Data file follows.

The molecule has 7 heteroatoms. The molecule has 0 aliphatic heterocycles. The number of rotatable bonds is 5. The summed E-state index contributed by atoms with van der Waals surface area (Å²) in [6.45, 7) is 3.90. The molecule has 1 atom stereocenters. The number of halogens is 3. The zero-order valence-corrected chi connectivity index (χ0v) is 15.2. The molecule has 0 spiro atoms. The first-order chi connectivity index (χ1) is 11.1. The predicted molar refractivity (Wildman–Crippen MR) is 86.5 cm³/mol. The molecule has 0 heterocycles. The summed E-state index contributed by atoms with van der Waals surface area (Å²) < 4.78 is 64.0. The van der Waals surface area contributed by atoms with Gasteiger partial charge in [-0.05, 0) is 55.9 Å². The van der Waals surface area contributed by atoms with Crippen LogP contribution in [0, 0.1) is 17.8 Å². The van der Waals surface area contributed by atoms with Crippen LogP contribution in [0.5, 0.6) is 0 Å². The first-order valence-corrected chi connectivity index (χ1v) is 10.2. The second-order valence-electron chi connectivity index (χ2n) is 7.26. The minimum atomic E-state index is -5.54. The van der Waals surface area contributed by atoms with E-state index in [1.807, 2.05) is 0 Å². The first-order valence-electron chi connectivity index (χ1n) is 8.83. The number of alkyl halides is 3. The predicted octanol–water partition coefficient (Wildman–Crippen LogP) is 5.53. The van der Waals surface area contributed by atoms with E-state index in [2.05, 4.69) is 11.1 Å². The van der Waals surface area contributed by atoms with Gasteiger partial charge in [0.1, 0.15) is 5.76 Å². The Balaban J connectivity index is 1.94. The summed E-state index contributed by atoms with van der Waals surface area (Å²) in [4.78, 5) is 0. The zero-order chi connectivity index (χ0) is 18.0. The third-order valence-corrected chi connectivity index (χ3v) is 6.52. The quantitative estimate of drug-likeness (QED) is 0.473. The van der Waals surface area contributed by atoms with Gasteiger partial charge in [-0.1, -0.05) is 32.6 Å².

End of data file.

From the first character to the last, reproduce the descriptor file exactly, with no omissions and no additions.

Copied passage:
The molecule has 7 heteroatoms. The molecule has 0 aliphatic heterocycles. The number of rotatable bonds is 5. The summed E-state index contributed by atoms with van der Waals surface area (Å²) in [6.45, 7) is 3.90. The molecule has 1 atom stereocenters. The number of halogens is 3. The zero-order valence-corrected chi connectivity index (χ0v) is 15.2. The molecule has 0 spiro atoms. The first-order chi connectivity index (χ1) is 11.1. The predicted molar refractivity (Wildman–Crippen MR) is 86.5 cm³/mol. The molecule has 0 heterocycles. The summed E-state index contributed by atoms with van der Waals surface area (Å²) < 4.78 is 64.0. The van der Waals surface area contributed by atoms with Gasteiger partial charge in [-0.05, 0) is 55.9 Å². The van der Waals surface area contributed by atoms with Crippen LogP contribution in [0, 0.1) is 17.8 Å². The van der Waals surface area contributed by atoms with Crippen LogP contribution in [0.5, 0.6) is 0 Å². The first-order valence-corrected chi connectivity index (χ1v) is 10.2. The second-order valence-electron chi connectivity index (χ2n) is 7.26. The minimum atomic E-state index is -5.54. The van der Waals surface area contributed by atoms with E-state index in [1.807, 2.05) is 0 Å². The first-order valence-electron chi connectivity index (χ1n) is 8.83. The number of alkyl halides is 3. The predicted octanol–water partition coefficient (Wildman–Crippen LogP) is 5.53. The van der Waals surface area contributed by atoms with E-state index in [2.05, 4.69) is 11.1 Å². The van der Waals surface area contributed by atoms with Gasteiger partial charge in [0.1, 0.15) is 5.76 Å². The Balaban J connectivity index is 1.94. The summed E-state index contributed by atoms with van der Waals surface area (Å²) in [4.78, 5) is 0. The zero-order chi connectivity index (χ0) is 18.0. The third-order valence-corrected chi connectivity index (χ3v) is 6.52. The quantitative estimate of drug-likeness (QED) is 0.473. The van der Waals surface area contributed by atoms with Gasteiger partial charge in [-0.1, -0.05) is 32.6 Å².